Understand the diagnostics enhancements in SQL Server database engine Use the diagnostics to troubleshoot and mitigate issues quickly in mission-critical environments Setup session templates proactively to reduce mitigation time during reactive situations.
I will also be delivering a lightning talk on Enhancements in SQL Server 2016 which will keep your SQL Server environment Always On.
A big thank you to the organizers for giving me the opportunity to speak at the event again and talk about the enhancements that the Tiger team is shipping!
After a long hiatus, I am back on the blogosphere and have decided to dedicate a series to running Best Practices checks using PowerShell on Azure virtual machines running in the new deployment model: ARM (Azure Resource Manager). If you have worked on the classic deployment model, then you will need to unlearn a few things and re-learn a little more. However, the learning curve ain’t that great. Think of Azure Resource Manager as a container for all the cloud components that make up your solution. If you had a SQL Server instance running on an Azure virtual machine, then you would be using compute, networking, storage components in Azure which would together be encapsulated in a Resource Manager group.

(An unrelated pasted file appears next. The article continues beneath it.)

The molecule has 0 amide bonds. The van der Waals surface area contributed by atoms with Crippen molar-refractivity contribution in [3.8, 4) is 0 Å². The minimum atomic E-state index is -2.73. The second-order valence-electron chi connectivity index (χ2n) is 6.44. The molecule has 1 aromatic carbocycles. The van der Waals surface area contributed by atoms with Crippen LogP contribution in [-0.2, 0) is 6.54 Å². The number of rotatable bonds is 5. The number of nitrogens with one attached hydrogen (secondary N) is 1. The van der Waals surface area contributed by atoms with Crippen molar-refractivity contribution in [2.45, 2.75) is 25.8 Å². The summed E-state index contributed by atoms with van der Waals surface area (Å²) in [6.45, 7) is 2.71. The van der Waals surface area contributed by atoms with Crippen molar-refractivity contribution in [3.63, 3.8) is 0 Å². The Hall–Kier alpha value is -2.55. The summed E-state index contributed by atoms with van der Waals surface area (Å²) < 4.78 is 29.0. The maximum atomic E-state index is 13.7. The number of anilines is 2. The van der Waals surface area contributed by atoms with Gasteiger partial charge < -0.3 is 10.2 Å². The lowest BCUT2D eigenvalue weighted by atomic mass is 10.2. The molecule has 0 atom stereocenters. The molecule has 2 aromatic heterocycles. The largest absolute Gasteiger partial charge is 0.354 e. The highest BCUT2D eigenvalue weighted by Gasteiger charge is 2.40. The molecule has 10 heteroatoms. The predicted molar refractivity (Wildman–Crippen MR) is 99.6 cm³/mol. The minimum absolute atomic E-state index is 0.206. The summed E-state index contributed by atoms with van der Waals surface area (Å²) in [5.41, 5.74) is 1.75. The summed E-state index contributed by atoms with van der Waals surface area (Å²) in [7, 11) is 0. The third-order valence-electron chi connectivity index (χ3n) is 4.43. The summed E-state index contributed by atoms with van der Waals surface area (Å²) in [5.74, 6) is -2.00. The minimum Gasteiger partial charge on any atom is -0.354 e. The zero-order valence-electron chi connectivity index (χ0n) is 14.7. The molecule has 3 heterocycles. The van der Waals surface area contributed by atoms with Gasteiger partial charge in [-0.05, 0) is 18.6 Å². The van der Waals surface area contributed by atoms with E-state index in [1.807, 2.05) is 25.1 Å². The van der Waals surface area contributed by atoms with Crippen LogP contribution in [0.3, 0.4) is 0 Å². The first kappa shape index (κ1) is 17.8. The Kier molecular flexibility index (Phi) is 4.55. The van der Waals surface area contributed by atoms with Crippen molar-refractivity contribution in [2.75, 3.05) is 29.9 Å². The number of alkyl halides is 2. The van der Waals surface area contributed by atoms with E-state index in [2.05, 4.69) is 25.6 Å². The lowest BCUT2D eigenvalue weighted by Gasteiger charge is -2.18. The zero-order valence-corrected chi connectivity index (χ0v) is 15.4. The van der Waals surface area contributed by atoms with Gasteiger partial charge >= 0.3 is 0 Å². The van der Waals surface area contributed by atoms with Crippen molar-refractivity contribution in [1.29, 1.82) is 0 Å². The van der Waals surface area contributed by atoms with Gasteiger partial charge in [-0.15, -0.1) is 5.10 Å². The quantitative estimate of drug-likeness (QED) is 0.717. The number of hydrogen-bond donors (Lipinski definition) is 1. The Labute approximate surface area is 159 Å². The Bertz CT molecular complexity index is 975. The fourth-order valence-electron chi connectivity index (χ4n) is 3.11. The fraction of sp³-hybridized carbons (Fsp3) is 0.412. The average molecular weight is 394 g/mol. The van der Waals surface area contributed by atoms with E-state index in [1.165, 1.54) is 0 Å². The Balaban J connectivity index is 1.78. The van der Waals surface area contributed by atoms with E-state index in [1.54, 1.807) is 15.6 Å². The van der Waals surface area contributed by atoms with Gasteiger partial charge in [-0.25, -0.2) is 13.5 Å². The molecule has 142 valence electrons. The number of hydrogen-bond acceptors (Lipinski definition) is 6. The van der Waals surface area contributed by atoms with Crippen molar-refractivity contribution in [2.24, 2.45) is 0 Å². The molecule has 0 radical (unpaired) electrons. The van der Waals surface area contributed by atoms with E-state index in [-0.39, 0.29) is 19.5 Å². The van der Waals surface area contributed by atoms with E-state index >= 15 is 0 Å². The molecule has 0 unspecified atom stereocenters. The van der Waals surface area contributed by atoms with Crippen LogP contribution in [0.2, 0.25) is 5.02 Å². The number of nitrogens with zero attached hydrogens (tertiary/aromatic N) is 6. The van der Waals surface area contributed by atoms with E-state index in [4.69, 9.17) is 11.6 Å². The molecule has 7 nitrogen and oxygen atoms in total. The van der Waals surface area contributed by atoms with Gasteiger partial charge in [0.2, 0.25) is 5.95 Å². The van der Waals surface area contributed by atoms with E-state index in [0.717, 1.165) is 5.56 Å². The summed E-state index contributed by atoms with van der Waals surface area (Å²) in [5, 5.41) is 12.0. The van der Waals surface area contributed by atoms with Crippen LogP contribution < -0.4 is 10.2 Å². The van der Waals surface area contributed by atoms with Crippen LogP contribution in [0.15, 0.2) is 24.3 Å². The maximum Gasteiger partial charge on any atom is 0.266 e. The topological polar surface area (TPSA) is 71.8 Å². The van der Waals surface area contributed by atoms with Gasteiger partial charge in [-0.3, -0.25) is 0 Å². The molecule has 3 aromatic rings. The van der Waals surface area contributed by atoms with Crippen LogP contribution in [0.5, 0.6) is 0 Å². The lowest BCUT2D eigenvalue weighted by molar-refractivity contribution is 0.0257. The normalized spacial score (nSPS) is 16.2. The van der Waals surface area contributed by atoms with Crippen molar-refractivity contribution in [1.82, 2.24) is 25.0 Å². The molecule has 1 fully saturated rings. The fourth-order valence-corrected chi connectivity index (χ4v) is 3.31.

I had previously done a series of posts around running best practices checks on Azure Virtual Machines running SQL Server. Some of those checks are still valid today as they only dealt with the SQL Server instance. You will see components of those scripts reused. Some of the checks are way easier due to the way ARM deployments are managed in Azure and the endpoints that the Azure PowerShell 1.0 exposes.